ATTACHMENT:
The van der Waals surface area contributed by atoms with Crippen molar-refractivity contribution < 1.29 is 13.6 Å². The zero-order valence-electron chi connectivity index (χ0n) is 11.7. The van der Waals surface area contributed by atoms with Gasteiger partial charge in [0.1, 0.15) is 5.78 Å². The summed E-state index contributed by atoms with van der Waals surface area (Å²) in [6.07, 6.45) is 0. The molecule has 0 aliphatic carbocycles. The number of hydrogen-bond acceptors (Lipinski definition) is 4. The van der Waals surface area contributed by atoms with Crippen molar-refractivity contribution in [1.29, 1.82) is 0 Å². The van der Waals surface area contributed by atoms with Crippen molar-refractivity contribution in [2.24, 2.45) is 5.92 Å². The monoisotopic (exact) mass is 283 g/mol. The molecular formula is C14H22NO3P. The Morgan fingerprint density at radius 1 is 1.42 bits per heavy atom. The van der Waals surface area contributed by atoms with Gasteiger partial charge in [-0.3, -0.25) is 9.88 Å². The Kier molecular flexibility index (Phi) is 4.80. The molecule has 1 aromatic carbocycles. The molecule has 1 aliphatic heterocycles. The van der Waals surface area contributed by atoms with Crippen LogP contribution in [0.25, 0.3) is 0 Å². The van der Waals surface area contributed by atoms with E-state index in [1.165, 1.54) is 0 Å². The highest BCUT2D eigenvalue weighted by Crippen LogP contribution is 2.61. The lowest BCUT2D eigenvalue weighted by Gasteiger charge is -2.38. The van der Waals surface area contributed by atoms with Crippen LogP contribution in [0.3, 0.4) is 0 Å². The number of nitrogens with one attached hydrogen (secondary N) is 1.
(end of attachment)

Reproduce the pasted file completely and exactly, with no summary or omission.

The van der Waals surface area contributed by atoms with Crippen molar-refractivity contribution < 1.29 is 13.6 Å². The zero-order valence-electron chi connectivity index (χ0n) is 11.7. The van der Waals surface area contributed by atoms with Gasteiger partial charge in [0.1, 0.15) is 5.78 Å². The summed E-state index contributed by atoms with van der Waals surface area (Å²) in [6.07, 6.45) is 0. The molecule has 0 aliphatic carbocycles. The number of hydrogen-bond acceptors (Lipinski definition) is 4. The van der Waals surface area contributed by atoms with Crippen molar-refractivity contribution in [1.29, 1.82) is 0 Å². The van der Waals surface area contributed by atoms with Crippen molar-refractivity contribution in [2.24, 2.45) is 5.92 Å². The monoisotopic (exact) mass is 283 g/mol. The molecular formula is C14H22NO3P. The Morgan fingerprint density at radius 1 is 1.42 bits per heavy atom. The van der Waals surface area contributed by atoms with Gasteiger partial charge in [-0.3, -0.25) is 9.88 Å². The Kier molecular flexibility index (Phi) is 4.80. The molecule has 1 aromatic carbocycles. The molecule has 1 aliphatic heterocycles. The van der Waals surface area contributed by atoms with Crippen LogP contribution in [0.25, 0.3) is 0 Å². The van der Waals surface area contributed by atoms with E-state index in [1.165, 1.54) is 0 Å². The highest BCUT2D eigenvalue weighted by Crippen LogP contribution is 2.61. The lowest BCUT2D eigenvalue weighted by Gasteiger charge is -2.38. The van der Waals surface area contributed by atoms with Crippen LogP contribution in [0.3, 0.4) is 0 Å². The number of nitrogens with one attached hydrogen (secondary N) is 1.